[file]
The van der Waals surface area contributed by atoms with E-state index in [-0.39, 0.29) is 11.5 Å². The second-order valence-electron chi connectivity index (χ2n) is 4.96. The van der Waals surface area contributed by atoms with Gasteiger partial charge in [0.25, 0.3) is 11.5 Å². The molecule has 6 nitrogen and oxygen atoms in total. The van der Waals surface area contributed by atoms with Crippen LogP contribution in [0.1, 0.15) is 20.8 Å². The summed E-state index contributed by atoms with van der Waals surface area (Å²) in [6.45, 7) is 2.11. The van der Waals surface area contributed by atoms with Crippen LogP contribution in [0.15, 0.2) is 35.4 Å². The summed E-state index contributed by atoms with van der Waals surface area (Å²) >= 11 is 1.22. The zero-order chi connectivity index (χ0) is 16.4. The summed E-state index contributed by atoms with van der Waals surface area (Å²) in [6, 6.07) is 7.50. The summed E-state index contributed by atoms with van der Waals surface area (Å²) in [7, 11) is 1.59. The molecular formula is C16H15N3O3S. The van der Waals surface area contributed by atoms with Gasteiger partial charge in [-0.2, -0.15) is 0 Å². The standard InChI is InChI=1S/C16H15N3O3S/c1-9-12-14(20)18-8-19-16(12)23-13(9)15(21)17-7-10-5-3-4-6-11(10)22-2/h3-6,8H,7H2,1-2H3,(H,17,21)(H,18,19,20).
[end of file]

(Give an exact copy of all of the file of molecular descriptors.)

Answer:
The van der Waals surface area contributed by atoms with E-state index in [-0.39, 0.29) is 11.5 Å². The second-order valence-electron chi connectivity index (χ2n) is 4.96. The van der Waals surface area contributed by atoms with Gasteiger partial charge in [0.25, 0.3) is 11.5 Å². The molecule has 6 nitrogen and oxygen atoms in total. The van der Waals surface area contributed by atoms with Crippen LogP contribution in [0.1, 0.15) is 20.8 Å². The summed E-state index contributed by atoms with van der Waals surface area (Å²) in [6.45, 7) is 2.11. The van der Waals surface area contributed by atoms with Crippen LogP contribution in [0.15, 0.2) is 35.4 Å². The summed E-state index contributed by atoms with van der Waals surface area (Å²) >= 11 is 1.22. The zero-order chi connectivity index (χ0) is 16.4. The summed E-state index contributed by atoms with van der Waals surface area (Å²) in [6, 6.07) is 7.50. The summed E-state index contributed by atoms with van der Waals surface area (Å²) in [7, 11) is 1.59. The molecular formula is C16H15N3O3S. The van der Waals surface area contributed by atoms with Gasteiger partial charge in [-0.2, -0.15) is 0 Å². The standard InChI is InChI=1S/C16H15N3O3S/c1-9-12-14(20)18-8-19-16(12)23-13(9)15(21)17-7-10-5-3-4-6-11(10)22-2/h3-6,8H,7H2,1-2H3,(H,17,21)(H,18,19,20).